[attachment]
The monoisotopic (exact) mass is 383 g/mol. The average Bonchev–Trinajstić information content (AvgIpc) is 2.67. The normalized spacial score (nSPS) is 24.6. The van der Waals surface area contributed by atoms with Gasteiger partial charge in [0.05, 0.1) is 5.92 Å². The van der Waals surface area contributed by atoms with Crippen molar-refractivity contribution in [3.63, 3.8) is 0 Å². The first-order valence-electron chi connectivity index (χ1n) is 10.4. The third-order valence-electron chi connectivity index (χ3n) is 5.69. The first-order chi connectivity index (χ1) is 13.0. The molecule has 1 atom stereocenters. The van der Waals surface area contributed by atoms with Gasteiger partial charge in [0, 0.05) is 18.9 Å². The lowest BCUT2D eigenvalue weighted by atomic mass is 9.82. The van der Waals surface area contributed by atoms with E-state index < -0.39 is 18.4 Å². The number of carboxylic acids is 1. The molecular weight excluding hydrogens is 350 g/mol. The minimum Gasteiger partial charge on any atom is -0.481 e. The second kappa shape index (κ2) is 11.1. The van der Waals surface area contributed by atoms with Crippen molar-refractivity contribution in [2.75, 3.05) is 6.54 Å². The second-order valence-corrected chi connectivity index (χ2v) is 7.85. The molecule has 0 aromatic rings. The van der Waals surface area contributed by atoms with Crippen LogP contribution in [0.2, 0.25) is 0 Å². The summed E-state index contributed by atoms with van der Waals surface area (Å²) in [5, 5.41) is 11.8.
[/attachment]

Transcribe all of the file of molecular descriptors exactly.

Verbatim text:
The monoisotopic (exact) mass is 383 g/mol. The average Bonchev–Trinajstić information content (AvgIpc) is 2.67. The normalized spacial score (nSPS) is 24.6. The van der Waals surface area contributed by atoms with Gasteiger partial charge in [0.05, 0.1) is 5.92 Å². The van der Waals surface area contributed by atoms with Crippen molar-refractivity contribution in [3.63, 3.8) is 0 Å². The first-order valence-electron chi connectivity index (χ1n) is 10.4. The third-order valence-electron chi connectivity index (χ3n) is 5.69. The first-order chi connectivity index (χ1) is 13.0. The molecule has 1 atom stereocenters. The van der Waals surface area contributed by atoms with Gasteiger partial charge in [0, 0.05) is 18.9 Å². The lowest BCUT2D eigenvalue weighted by atomic mass is 9.82. The van der Waals surface area contributed by atoms with E-state index < -0.39 is 18.4 Å². The number of carboxylic acids is 1. The molecular weight excluding hydrogens is 350 g/mol. The minimum Gasteiger partial charge on any atom is -0.481 e. The second kappa shape index (κ2) is 11.1. The van der Waals surface area contributed by atoms with Crippen molar-refractivity contribution in [2.75, 3.05) is 6.54 Å². The second-order valence-corrected chi connectivity index (χ2v) is 7.85. The molecule has 0 aromatic rings. The van der Waals surface area contributed by atoms with Crippen LogP contribution in [0.2, 0.25) is 0 Å². The summed E-state index contributed by atoms with van der Waals surface area (Å²) in [5, 5.41) is 11.8.